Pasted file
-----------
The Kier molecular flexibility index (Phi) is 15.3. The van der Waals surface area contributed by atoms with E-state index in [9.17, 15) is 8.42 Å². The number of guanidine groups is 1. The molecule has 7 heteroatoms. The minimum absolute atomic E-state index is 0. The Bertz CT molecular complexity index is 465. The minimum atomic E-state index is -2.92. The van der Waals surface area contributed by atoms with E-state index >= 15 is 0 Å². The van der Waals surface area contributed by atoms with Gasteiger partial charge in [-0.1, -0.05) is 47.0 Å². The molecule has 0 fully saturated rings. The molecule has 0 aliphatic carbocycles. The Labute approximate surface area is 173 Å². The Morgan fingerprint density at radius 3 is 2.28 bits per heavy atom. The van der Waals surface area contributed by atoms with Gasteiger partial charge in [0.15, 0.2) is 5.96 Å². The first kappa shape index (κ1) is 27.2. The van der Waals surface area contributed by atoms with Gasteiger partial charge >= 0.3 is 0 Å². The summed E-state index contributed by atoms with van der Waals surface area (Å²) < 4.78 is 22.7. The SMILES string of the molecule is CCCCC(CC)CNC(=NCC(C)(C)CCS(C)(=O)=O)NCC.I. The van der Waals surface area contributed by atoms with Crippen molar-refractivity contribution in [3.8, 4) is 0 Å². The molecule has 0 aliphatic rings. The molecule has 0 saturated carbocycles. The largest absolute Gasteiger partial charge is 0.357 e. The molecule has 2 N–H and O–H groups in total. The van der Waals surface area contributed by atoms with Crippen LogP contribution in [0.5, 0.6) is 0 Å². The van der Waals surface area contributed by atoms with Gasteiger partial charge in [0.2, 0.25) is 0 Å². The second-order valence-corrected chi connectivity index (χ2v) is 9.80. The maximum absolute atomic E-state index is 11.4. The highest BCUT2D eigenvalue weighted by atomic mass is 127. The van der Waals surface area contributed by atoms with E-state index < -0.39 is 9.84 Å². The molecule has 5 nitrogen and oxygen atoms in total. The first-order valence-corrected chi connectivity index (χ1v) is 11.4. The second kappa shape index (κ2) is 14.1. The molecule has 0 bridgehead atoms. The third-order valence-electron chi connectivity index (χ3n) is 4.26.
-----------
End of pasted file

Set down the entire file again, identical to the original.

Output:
The Kier molecular flexibility index (Phi) is 15.3. The van der Waals surface area contributed by atoms with E-state index in [9.17, 15) is 8.42 Å². The number of guanidine groups is 1. The molecule has 7 heteroatoms. The minimum absolute atomic E-state index is 0. The Bertz CT molecular complexity index is 465. The minimum atomic E-state index is -2.92. The van der Waals surface area contributed by atoms with E-state index >= 15 is 0 Å². The van der Waals surface area contributed by atoms with Gasteiger partial charge in [-0.1, -0.05) is 47.0 Å². The molecule has 0 fully saturated rings. The molecule has 0 aliphatic carbocycles. The Labute approximate surface area is 173 Å². The Morgan fingerprint density at radius 3 is 2.28 bits per heavy atom. The van der Waals surface area contributed by atoms with Gasteiger partial charge in [0.15, 0.2) is 5.96 Å². The first kappa shape index (κ1) is 27.2. The van der Waals surface area contributed by atoms with Gasteiger partial charge >= 0.3 is 0 Å². The summed E-state index contributed by atoms with van der Waals surface area (Å²) < 4.78 is 22.7. The SMILES string of the molecule is CCCCC(CC)CNC(=NCC(C)(C)CCS(C)(=O)=O)NCC.I. The van der Waals surface area contributed by atoms with Crippen molar-refractivity contribution in [3.8, 4) is 0 Å². The molecule has 0 aliphatic rings. The molecule has 0 saturated carbocycles. The largest absolute Gasteiger partial charge is 0.357 e. The molecule has 2 N–H and O–H groups in total. The van der Waals surface area contributed by atoms with Crippen LogP contribution in [0.5, 0.6) is 0 Å². The van der Waals surface area contributed by atoms with Gasteiger partial charge in [0.2, 0.25) is 0 Å². The second-order valence-corrected chi connectivity index (χ2v) is 9.80. The maximum absolute atomic E-state index is 11.4. The highest BCUT2D eigenvalue weighted by atomic mass is 127. The van der Waals surface area contributed by atoms with E-state index < -0.39 is 9.84 Å². The molecule has 5 nitrogen and oxygen atoms in total. The first-order valence-corrected chi connectivity index (χ1v) is 11.4. The second kappa shape index (κ2) is 14.1. The molecule has 0 bridgehead atoms. The third-order valence-electron chi connectivity index (χ3n) is 4.26.